Learn more about Kilometre
|1000 m||1 km|
|1×106 mm||10×1012 Å|
|6.685×10−9 AU||105.7×10−15 LY|
|US customary / Imperial units|
|39.37×103 in||3280.84 ft|
|1093.613 yd||0.621 mi|
A kilometre (US spelling: kilometer; symbol: km) is a unit of length that is equal to 1,000 metres, the current International System of Units (SI) base unit of length. The kilometre is part of the metric system. A corresponding unit of area is the square kilometre and a corresponding unit of volume is the cubic kilometre.
Slang terms for kilometre include "klick" (sometimes spelled "click" or "klik") and "kay" (or "k"). These non-standard terms can also refer to kilometres per hour, which itself is abbreviated as km/h, kmh-1 or informally, kph.
Kilometrage is used in a similar way to mileage.
In English, the word "kilometre" is often pronounced with the stress on the second syllable (ki-lom-etre or ki-lom-eter), unlike other SI units (such as kilogram) where the stress is placed on the first syllable (kilo-metre or kilo-meter). It is also a deviation from the pronunciation pattern of all of the other metric prefixes used with the metre unit. Additionally, this different pronunciation follows the alternate pattern of pronunciation that typically applies to measuring devices such as barometer and thermometer.
 Equivalence to other units of length
1 kilometre is equal to:
- 1,000 metres (1 metre is equal to 0.001 kilometres)
- about 0.621 statute miles (1 statute mile is equal to 1.609344 kilometres)
- about 1,094 international yards (1 international yard is equal to 0.0009144 kilometres)
- about 3,281 feet (1 foot is equal to 0.0003048 kilometres)
 International usage
Virtually all countries of the world use the kilometre as a standard measure of distance, particularly on road network signage to indicate distances to cities, towns, villages and suburbs etc. The USA is gradually metricating its road signage, but given the magnitude of the country and the sheer amount of signage to be altered or replaced, it is likely to take another generation until the project is complete, even though the USA is officially a nonmetricated nation. Proposals to introduce metric signs on the federally owned interstate highways met with overwhelming public opposition, and the National Highway System Designation Act of 1995 prohibited the use of federal-aid highway funds to convert existing signs or purchase new signs with metric units.  (See also Metrication in the United States.)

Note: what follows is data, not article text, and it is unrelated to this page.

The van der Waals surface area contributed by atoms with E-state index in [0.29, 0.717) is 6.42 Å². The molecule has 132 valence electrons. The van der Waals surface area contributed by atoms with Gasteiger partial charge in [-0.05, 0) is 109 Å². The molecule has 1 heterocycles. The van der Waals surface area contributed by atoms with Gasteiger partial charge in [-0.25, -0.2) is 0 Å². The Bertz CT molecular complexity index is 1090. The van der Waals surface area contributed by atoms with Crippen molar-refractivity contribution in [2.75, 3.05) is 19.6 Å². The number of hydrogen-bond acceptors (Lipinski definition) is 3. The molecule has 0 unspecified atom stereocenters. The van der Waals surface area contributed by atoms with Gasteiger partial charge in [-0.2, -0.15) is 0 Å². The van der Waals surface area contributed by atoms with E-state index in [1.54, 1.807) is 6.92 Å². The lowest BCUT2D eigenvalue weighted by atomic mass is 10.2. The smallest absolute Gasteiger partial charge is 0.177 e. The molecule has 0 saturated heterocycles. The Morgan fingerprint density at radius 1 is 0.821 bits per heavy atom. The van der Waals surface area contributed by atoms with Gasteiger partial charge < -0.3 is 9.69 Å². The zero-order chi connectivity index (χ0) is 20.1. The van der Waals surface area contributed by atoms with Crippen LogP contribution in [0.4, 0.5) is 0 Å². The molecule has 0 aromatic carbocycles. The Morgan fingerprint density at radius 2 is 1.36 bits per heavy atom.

The main exception to the use of the kilometre as a standard notation of distance is the UK, which has no immediate intention of replacing the mile in the near future, a decision borne mainly out of the British public's attachment to traditional imperial units of distance, ie, miles, yards and inches. Unlike the USA, the UK officially adopts the metric measurement system, so the continuing use of the mile is somewhat of an oddity.
It is possible that at some point in the future, the European Union's Commission may apply pressure upon the UK to conform with the rest of its member states in adopting the kilometre on all of its road signage. Organisations such as the UK Metric Association (UKMA), which is supported by a number of politicians from all parties, have attempted to raise awareness of what it calls 'a very British mess'. Aside from the UK, only the United States, Liberia, and Burma (Myanmar) continue to use the mile.
 Unicode symbols
 See also
- 1 E3 m
- SI prefix
- Metric system
- Mile and mileage.
- Orders of magnitude
- Conversion of units, for comparison with other units of lengthur:کلومیٹر
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